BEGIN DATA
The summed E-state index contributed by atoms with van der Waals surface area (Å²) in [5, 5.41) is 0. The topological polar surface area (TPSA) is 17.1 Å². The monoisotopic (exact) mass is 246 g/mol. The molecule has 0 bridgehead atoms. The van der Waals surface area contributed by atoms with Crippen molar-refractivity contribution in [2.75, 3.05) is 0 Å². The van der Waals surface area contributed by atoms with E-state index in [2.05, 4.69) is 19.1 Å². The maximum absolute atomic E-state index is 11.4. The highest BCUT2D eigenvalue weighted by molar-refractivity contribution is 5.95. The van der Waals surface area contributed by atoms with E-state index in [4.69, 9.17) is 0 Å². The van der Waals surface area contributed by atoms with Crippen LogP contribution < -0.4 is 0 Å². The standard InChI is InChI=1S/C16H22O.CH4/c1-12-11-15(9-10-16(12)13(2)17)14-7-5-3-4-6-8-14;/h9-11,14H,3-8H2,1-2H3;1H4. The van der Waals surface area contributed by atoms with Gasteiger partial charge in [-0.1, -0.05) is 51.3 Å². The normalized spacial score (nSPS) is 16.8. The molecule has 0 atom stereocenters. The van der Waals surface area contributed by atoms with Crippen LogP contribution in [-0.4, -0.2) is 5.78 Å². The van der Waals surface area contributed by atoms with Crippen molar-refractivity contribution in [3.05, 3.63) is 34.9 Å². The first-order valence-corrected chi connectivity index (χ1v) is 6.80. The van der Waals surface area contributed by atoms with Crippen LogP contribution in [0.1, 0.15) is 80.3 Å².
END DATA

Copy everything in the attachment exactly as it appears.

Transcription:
The summed E-state index contributed by atoms with van der Waals surface area (Å²) in [5, 5.41) is 0. The topological polar surface area (TPSA) is 17.1 Å². The monoisotopic (exact) mass is 246 g/mol. The molecule has 0 bridgehead atoms. The van der Waals surface area contributed by atoms with Crippen molar-refractivity contribution in [2.75, 3.05) is 0 Å². The van der Waals surface area contributed by atoms with E-state index in [2.05, 4.69) is 19.1 Å². The maximum absolute atomic E-state index is 11.4. The highest BCUT2D eigenvalue weighted by molar-refractivity contribution is 5.95. The van der Waals surface area contributed by atoms with E-state index in [4.69, 9.17) is 0 Å². The van der Waals surface area contributed by atoms with Crippen LogP contribution < -0.4 is 0 Å². The standard InChI is InChI=1S/C16H22O.CH4/c1-12-11-15(9-10-16(12)13(2)17)14-7-5-3-4-6-8-14;/h9-11,14H,3-8H2,1-2H3;1H4. The van der Waals surface area contributed by atoms with Gasteiger partial charge in [-0.1, -0.05) is 51.3 Å². The normalized spacial score (nSPS) is 16.8. The molecule has 0 atom stereocenters. The van der Waals surface area contributed by atoms with Crippen LogP contribution in [-0.4, -0.2) is 5.78 Å². The van der Waals surface area contributed by atoms with Crippen molar-refractivity contribution in [3.05, 3.63) is 34.9 Å². The first-order valence-corrected chi connectivity index (χ1v) is 6.80. The van der Waals surface area contributed by atoms with Crippen LogP contribution in [0.1, 0.15) is 80.3 Å².